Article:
Art Marketing Action: Double check your publicity text

An artist recently sent me a link to her exhibit listing on the venue’s website, but there was no location mentioned anywhere on the page! Details about the exhibit were sketchy, and the artist was too close to the event to see that important information was missing.

Don’t rely on your venues to get the publicity right. Take charge!

Whether it’s your responsibility or the venue’s, every event listing and invitation should consider the 5 Ws and 1 H of P.R.: Who? What? Where? When? Why? How? For an artist’s event, this might mean including the following information.

Myra Knapp
Myra Knapp, Stillness. Oil on canvas, 24 x 30 inches. ©The Artist.

WHO are the artists? Who is the sponsor? Who is invited? Who has more details?

WHAT will people see? What should they bring? What should they wear? What should they expect? What link can they click to get more details? What email or phone number can they call if they have a question?

WHERE is the event taking place? Where do people park? Don’t forget to add city and state/province to the event details. If you’re promoting it online, you have an international audience. Web visitors won’t know if you’re in Springfield, Illinois or Springfield, Massachusetts. Make sure to list the complete address, not just the street name and number.

WHEN does it start? When does it end? If it’s an opening, list the times. If it’s an ongoing exhibit that will remain on view, tell people how long they’ll have to see it.

WHY is this event occurring? This isn’t always necessary, but you’ll provide a “Why” if it’s a fundraiser or a celebration.

HOW do people get tickets? How do they get there? How can they find your art if they can’t attend the event?

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KNOW THIS———-~> Taking the time to double check your facts could save you from embarrassment, while saving your fans some frustrations.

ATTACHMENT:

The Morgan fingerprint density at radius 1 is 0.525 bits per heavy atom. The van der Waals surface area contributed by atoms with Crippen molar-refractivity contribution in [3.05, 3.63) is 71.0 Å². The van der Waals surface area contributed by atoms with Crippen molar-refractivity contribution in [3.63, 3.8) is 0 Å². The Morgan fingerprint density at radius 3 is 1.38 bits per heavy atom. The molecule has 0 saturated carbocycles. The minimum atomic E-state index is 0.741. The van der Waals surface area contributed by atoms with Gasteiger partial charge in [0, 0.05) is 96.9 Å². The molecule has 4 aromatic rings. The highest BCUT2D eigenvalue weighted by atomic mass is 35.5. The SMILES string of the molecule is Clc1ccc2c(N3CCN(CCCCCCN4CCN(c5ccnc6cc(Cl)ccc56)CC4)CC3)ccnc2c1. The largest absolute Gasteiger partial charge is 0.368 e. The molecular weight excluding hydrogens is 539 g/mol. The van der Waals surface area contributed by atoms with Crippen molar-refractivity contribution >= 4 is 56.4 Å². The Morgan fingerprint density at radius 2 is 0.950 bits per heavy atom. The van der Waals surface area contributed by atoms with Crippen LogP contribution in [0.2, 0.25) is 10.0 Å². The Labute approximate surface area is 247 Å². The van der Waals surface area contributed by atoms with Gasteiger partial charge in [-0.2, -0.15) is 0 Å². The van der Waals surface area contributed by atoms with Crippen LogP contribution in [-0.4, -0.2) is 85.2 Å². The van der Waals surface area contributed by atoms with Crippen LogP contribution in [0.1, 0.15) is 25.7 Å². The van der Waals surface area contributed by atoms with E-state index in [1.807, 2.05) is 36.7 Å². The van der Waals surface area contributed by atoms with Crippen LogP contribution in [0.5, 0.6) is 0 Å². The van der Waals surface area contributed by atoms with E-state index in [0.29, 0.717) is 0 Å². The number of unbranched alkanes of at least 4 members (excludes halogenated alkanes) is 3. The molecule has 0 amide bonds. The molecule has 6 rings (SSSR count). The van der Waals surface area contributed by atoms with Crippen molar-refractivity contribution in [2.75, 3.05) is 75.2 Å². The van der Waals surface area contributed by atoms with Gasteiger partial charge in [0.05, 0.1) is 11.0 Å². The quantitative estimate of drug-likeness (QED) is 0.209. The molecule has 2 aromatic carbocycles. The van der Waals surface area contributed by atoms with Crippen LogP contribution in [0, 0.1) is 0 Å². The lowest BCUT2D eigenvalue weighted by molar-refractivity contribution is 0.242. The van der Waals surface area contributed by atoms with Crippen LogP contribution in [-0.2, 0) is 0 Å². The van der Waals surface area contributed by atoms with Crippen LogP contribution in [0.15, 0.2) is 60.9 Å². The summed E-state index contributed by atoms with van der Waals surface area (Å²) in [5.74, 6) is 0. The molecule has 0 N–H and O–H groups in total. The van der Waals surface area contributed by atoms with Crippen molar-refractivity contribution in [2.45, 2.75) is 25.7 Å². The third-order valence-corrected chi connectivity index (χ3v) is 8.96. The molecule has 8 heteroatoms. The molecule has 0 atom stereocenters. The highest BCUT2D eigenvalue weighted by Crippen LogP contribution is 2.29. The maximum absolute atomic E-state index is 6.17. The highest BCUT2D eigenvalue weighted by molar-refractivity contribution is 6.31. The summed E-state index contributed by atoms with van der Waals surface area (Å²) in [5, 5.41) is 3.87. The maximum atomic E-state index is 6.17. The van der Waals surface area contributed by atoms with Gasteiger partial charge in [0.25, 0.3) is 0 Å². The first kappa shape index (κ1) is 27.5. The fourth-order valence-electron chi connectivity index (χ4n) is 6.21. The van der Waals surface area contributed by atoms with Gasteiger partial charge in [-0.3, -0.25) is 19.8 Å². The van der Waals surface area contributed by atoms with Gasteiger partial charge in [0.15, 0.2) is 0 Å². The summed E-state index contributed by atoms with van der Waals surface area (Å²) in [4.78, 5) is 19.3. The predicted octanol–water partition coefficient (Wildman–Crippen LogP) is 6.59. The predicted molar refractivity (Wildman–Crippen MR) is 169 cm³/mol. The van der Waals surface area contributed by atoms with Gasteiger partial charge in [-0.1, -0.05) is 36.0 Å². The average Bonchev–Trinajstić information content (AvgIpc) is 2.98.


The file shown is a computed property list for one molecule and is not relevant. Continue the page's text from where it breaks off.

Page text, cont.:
THINK ABOUT THIS—~> You’ve heard the saying “Measure twice, cut once,” right?

DO THIS————~> When you send an invitation or are notified that details are posted on your venue’s site, double check the information against the 5 Ws and 1 H. Providing all of the details will save you time answering emails and phone calls. Getting it right the first time will also reflect your professionalism.

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5 comments to Art Marketing Action: Double check your publicity text

  • That bit of advice about posting the invitation on a website just led me to a new decision…Instead of sending out full details in emails, I’m going to send only ‘Invitation to Vernissage’ text with a link to a website with pictures & info…I recently got caught in a bind when a gallery changed the date of the event to coincide with a neighbourhood street event…I had already sent out a thousand email invites & felt scared to resend an Oops email, fearing I would antagonize by appearing to spam…Had I just sent a link, I could have easily changed the information on the website- plus added the names of artists who had only recently decided to participate, plus updated with better text as the show approached…

  • Deb Gonzalez

    Sari, I think in your situation a follow up email would be entirely appropriate and not considered “spam.” Anyone who checked the link before the changes would not know of the changes without the 2nd email and they might try to show up for your event on the wrong date. (now that might really upset them!)

    But I do like the link idea, so as the event comes together, your guests will have easy and quick access to the most up-to-date details.

    These are good common sense reminders – Thanks Alyson.

  • [...] a step further at her Art Biz Blog by giving you a “how to” on writing correct copy. Double Check Your Publicity Text .  “Taking the time to double check your facts could save you from embarrassment, while [...]

  • [...] about the event as soon as it’s set. On your blog, for example, you might first post about the event details in an announcement. Then, you can mention it once a week in the context of other posts. Your [...]

  • Thanks for making this point Alyson. I often see announcement/invitations that mention a venue with no address – not even the town. They seem to assume everyone knows where they are. That might work for local folks but with the internet these announcements are literally BROADcast and it can be frustrating to see an interesting event only to do the research and find out it’s too far away.